Even though milk production might drop, grass-fed milk with a higher butterfat percentage should produce a higher quality cheese product at a cost comparable to a cheese produced with conventional milk.

So, beyond the principles of supply and demand and marketing gimmicks, why would the selling price of a grass-fed cheese need to be almost twice as high as cheese made from milk from cows that are supplemented with grain?

Across The Creek Farm said...

Bruce - I feed our goats a couple of handfuls of alfalfa pellets/grain a day. This is so I can check them. The rest of the time they're out there grazing on brush. Technically, I feed them supplemental feeds, but in all actuality, they live off of the land. Saying I feed grain and forages like a feedlot and then comparing my operation to a feedlot seems a like a pretty far stretch. Same as comparing NHF.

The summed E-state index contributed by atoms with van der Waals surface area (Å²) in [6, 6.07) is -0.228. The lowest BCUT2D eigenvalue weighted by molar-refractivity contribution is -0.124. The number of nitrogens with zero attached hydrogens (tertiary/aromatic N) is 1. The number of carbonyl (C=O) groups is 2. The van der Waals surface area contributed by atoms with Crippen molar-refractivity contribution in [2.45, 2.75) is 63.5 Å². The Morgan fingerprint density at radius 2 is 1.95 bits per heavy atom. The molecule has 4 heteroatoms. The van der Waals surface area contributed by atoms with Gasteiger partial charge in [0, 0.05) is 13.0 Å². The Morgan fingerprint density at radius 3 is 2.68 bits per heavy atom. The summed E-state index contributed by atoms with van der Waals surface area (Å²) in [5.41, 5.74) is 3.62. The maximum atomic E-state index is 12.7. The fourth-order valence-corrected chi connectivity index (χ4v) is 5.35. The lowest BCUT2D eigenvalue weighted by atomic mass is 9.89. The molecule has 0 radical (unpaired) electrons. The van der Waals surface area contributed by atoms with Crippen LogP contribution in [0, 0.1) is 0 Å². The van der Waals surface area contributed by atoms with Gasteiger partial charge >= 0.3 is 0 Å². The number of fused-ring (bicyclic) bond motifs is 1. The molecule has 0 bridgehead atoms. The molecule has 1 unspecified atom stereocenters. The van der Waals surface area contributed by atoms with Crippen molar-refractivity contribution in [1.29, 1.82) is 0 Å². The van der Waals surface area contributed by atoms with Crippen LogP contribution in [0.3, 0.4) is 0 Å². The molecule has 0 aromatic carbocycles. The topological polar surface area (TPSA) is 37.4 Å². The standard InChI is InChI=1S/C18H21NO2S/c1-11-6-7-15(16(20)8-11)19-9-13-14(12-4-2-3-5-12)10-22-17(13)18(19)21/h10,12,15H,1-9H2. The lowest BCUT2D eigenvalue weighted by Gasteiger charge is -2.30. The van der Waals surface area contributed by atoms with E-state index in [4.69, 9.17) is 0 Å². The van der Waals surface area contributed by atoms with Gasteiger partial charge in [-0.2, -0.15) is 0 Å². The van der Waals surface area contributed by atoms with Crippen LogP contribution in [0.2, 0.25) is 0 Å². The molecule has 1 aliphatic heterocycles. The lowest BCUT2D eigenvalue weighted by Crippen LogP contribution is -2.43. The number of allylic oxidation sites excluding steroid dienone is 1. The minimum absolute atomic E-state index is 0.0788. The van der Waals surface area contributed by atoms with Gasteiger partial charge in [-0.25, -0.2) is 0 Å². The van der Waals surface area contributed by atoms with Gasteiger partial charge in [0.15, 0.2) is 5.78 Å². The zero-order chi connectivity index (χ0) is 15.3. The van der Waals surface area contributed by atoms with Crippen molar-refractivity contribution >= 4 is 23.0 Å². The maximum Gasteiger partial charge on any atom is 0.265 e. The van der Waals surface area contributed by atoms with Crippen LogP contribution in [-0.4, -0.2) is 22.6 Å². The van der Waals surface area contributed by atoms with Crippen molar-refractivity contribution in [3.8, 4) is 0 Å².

Melissa -Animals without fences make the coyotes, cougars, and other predators very happy. Cattle on the open range have problems with predators. No fences also make for bad neighbors when your neighbors dogs kill your stock or your goats wipe out your neighbor's petunias. The actual fantasy land is ruminants lazily munching clover in the wild with nothing but wide open spaces Reality is populations controlled by predators, disease, and starvation.

Rich - Cheese from grass based dairies is more expensive because you get less milk/cow b/c of less caloric intake. It takes time for a cow to break down cellulose in the rumen & there are so only many hours in the day. Grain is calorie dense, grass is not. The milk produced will be mostly the same composition in terms of percentage. You just get less of it b/c a given volume of milk requires a given volume of calories for production. That could probably be better stated, but you get the idea. I will admit that I'm not a dairy or even cowman. I do work with both dairy and sheep/goat specialists and my wife nursed our children. Put a nursing woman on an all salad diet and then put her on a steak & tater diet, see which one the baby gets more full on.